It’s a smaller version of his controversial “First Five” program, through which the state gives grants and loans to companies that promise to create 200 jobs, but Gov. Dannel P. Malloy said he will ask lawmakers to extend the Small Business Express program during the upcoming legislative session.
For the past year, the Small Business Express program has doled out grants and loans of $10,000 to $250,000 to 494 small businesses across the state. The program was part of a bipartisan package in 2011 aimed at encouraging job growth.
Malloy convened a group of more than 30 small business owners Thursday at a state Capitol forum to hear feedback on the program, which has been administered through the Department of Economic and Community Development for more than a year.
Since implementing the program, DECD has provided more than $67 million in assistance to the state’s small businesses and is poised to fund another $38 million. More than 1,600 businesses have applied for assistance. The state has approved 494 of those applications and denied 452. Meanwhile, another 661 applications are still being processed.
During the roundtable discussion, Malloy told business owners that he plans to call upon lawmakers to continue the program.
“I will ask the General Assembly to stay the course for some of the critical programs that help to boost the economy of the state of Connecticut,” he said.
The program was approved by lawmakers during a special legislative session in October 2011. It was part of a bill that, among other things, authorized the state to bond a total of $100 million over two years to aid Connecticut businesses with 50 employees or fewer. Last year, lawmakers raised the number to 100 employees, enabling an estimated 3,600 additional businesses to participate.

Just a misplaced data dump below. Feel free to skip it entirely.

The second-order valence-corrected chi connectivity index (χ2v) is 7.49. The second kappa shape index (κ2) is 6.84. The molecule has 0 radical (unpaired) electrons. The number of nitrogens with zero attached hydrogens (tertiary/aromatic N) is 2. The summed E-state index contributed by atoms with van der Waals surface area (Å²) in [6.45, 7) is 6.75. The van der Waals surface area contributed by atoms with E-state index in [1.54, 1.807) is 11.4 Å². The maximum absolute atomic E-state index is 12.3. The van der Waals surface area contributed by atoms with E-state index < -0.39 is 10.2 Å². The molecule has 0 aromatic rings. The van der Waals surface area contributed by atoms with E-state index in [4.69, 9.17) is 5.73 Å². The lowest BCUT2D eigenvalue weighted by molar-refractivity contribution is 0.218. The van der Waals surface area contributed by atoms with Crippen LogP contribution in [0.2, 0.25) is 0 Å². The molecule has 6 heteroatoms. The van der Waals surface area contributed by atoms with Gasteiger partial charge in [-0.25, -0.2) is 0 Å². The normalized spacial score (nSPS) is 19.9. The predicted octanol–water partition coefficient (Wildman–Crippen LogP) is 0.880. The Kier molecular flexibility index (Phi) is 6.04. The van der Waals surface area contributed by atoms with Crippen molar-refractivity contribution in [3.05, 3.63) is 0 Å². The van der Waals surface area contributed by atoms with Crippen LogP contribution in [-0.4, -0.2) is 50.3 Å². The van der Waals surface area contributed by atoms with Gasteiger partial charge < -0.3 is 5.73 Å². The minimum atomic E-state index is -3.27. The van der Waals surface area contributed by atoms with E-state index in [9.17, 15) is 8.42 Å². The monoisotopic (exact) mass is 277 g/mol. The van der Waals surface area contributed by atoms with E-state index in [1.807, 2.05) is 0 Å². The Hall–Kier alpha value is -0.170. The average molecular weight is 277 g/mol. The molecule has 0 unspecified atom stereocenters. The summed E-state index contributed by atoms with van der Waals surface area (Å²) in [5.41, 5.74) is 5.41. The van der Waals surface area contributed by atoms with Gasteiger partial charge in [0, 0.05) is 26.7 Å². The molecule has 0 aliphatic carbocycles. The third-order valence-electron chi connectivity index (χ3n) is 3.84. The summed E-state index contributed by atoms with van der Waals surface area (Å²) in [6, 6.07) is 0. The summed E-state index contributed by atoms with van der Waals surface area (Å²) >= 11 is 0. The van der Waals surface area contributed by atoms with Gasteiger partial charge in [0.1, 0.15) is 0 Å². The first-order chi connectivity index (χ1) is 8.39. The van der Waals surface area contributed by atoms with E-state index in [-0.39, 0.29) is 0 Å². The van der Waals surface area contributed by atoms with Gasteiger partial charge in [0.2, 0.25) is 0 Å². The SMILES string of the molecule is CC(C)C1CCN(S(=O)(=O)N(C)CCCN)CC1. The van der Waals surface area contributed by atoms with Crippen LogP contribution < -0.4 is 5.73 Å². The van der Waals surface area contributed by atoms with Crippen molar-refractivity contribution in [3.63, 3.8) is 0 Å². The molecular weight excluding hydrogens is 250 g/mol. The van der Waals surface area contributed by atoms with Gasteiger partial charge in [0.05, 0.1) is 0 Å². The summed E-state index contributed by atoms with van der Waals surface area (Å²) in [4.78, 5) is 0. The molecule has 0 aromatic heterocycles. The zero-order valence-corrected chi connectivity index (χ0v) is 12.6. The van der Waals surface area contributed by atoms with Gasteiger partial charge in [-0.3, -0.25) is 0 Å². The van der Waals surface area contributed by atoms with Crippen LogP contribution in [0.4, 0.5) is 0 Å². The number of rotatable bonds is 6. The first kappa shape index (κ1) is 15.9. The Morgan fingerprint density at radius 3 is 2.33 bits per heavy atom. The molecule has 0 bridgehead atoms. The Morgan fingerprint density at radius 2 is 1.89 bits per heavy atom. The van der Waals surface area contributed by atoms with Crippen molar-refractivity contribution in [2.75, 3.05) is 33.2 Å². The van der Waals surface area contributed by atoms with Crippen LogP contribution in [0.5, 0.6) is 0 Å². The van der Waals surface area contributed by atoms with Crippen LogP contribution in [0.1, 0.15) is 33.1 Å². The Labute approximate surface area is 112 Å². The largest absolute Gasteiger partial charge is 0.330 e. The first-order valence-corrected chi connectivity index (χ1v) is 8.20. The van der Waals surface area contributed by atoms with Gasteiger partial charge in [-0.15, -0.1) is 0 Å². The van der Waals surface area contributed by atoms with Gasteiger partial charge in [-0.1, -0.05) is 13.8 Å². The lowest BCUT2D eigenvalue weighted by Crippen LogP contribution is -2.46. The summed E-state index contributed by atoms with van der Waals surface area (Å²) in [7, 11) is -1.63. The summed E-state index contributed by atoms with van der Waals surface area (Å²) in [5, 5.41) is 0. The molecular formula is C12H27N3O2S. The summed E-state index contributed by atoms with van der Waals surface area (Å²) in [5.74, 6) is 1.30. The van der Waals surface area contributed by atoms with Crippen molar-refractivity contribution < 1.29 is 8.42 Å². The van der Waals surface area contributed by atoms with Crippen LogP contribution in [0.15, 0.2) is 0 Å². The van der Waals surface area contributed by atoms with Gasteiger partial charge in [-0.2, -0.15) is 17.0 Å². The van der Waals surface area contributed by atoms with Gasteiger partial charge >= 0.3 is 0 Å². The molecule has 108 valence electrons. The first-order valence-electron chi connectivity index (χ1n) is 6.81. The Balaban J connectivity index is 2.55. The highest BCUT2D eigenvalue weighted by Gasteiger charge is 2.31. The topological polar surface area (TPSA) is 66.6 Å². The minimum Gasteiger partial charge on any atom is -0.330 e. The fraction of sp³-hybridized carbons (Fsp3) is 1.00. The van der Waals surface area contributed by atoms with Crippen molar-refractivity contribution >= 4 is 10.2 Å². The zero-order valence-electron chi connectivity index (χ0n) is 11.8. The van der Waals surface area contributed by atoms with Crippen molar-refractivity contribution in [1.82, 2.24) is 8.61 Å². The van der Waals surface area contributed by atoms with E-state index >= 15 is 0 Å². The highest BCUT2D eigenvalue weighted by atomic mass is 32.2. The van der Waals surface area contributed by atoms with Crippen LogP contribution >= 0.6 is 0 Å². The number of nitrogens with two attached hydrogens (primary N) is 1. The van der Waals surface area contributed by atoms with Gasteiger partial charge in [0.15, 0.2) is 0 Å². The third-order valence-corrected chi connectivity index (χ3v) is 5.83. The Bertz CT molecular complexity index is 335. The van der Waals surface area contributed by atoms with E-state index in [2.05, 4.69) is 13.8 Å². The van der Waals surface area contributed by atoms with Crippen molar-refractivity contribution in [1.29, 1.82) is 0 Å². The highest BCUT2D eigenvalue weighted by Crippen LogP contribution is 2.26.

Malloy said he hadn’t yet worked out the details of how much money he wants to see approved to continue the program, but said he wants it to be an ongoing effort.
“I think we probably have to continue those efforts. When you talk about our approach to small business, what we’re doing is what other states have done for a long period of time. So this really shouldn’t be seen as a program that is of short duration. It needs to be understood as part of our long-term growth strategy,” he said.
Malloy’s desire to keep funding the program is unlikely to draw criticism from lawmakers. It was initially established on a bipartisan vote and was lauded by legislators on both sides of the aisle.
Many of the business owners at Thursday’s roundtable discussion told Malloy the program helped them expand their businesses or hire new employees.
That was the case for Michael Vrtis, president of Realgy Energy Services in West Hartford. Vrtis told the governor the program helped his company enter into a new business model and add 13 new employees in the process.
“The effect this has on people is just unbelievable,“ Vrtis said, adding that many of the people he’s been able to employ are on their second or third careers.
“All of a sudden they’re at a company with healthcare benefits, with 401k benefits, with vacation. And in a supportive environment,” he said.
Vrtis and other business owners also praised the responsiveness of the Economic and Community Development Department’s staff. Vrtis said the fact that his calls are returned promptly has been almost as important as the monetary assistance he’s received.
Others offered critiques of the application process, which they said involves too many forms and results in significant legal fees. Lou Auletta, president of Bauer, an aviation manufacturer in Bristol, said the program was helpful, but he wished he had known more about the application process beforehand.
“It would have been good to know up front more about what the process entailed,” he said.
Over the course of applying, Auletta said Bauer had to submit around 20 different documents, which he said “seemed excessive.” Meanwhile, the total legal fees ended up representing around six percent of the matching grant the company received from the state, he said.
Malloy said he would like to see the process streamlined so small businesses are required to fill out less forms to access the loans and grants. He also came expecting to hear some complaints about the legal fees.
“Remember, we’re not the lawyers. So you’ll have to have that discussion with them, but we’ll take a look at the issue,” he said.